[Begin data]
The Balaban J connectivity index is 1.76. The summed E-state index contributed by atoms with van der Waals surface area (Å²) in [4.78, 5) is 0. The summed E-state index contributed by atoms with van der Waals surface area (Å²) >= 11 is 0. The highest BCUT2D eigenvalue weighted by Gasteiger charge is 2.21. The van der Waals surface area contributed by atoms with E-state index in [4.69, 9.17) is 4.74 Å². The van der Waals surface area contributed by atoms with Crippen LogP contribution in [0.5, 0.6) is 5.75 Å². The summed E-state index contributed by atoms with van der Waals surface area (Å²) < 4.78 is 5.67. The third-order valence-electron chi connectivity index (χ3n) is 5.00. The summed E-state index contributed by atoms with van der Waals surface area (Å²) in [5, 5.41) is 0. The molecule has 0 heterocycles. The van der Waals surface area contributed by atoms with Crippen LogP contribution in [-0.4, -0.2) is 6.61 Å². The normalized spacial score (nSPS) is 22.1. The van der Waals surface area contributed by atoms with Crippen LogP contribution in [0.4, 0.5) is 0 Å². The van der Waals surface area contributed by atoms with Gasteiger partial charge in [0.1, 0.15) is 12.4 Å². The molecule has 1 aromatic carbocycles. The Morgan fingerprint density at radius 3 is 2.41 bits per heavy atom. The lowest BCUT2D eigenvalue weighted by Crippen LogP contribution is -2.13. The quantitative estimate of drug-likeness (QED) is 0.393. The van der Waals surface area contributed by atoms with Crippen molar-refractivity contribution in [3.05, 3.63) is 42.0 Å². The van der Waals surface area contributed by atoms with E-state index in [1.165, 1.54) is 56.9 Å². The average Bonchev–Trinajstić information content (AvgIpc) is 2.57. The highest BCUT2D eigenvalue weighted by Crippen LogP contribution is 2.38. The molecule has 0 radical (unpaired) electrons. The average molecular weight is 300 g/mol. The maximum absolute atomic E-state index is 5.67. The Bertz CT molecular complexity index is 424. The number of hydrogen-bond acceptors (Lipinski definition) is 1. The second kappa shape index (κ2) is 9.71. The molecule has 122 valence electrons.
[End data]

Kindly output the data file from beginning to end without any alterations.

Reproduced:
The Balaban J connectivity index is 1.76. The summed E-state index contributed by atoms with van der Waals surface area (Å²) in [4.78, 5) is 0. The summed E-state index contributed by atoms with van der Waals surface area (Å²) >= 11 is 0. The highest BCUT2D eigenvalue weighted by Gasteiger charge is 2.21. The van der Waals surface area contributed by atoms with E-state index in [4.69, 9.17) is 4.74 Å². The van der Waals surface area contributed by atoms with Crippen LogP contribution in [0.5, 0.6) is 5.75 Å². The summed E-state index contributed by atoms with van der Waals surface area (Å²) < 4.78 is 5.67. The third-order valence-electron chi connectivity index (χ3n) is 5.00. The summed E-state index contributed by atoms with van der Waals surface area (Å²) in [5, 5.41) is 0. The molecule has 0 heterocycles. The van der Waals surface area contributed by atoms with Crippen LogP contribution in [-0.4, -0.2) is 6.61 Å². The normalized spacial score (nSPS) is 22.1. The van der Waals surface area contributed by atoms with Crippen LogP contribution in [0.4, 0.5) is 0 Å². The van der Waals surface area contributed by atoms with Gasteiger partial charge in [0.1, 0.15) is 12.4 Å². The molecule has 1 aromatic carbocycles. The Morgan fingerprint density at radius 3 is 2.41 bits per heavy atom. The lowest BCUT2D eigenvalue weighted by Crippen LogP contribution is -2.13. The quantitative estimate of drug-likeness (QED) is 0.393. The van der Waals surface area contributed by atoms with Crippen molar-refractivity contribution in [3.05, 3.63) is 42.0 Å². The van der Waals surface area contributed by atoms with E-state index in [1.165, 1.54) is 56.9 Å². The average Bonchev–Trinajstić information content (AvgIpc) is 2.57. The highest BCUT2D eigenvalue weighted by Crippen LogP contribution is 2.38. The molecule has 0 radical (unpaired) electrons. The average molecular weight is 300 g/mol. The maximum absolute atomic E-state index is 5.67. The Bertz CT molecular complexity index is 424. The number of hydrogen-bond acceptors (Lipinski definition) is 1. The second kappa shape index (κ2) is 9.71. The molecule has 122 valence electrons.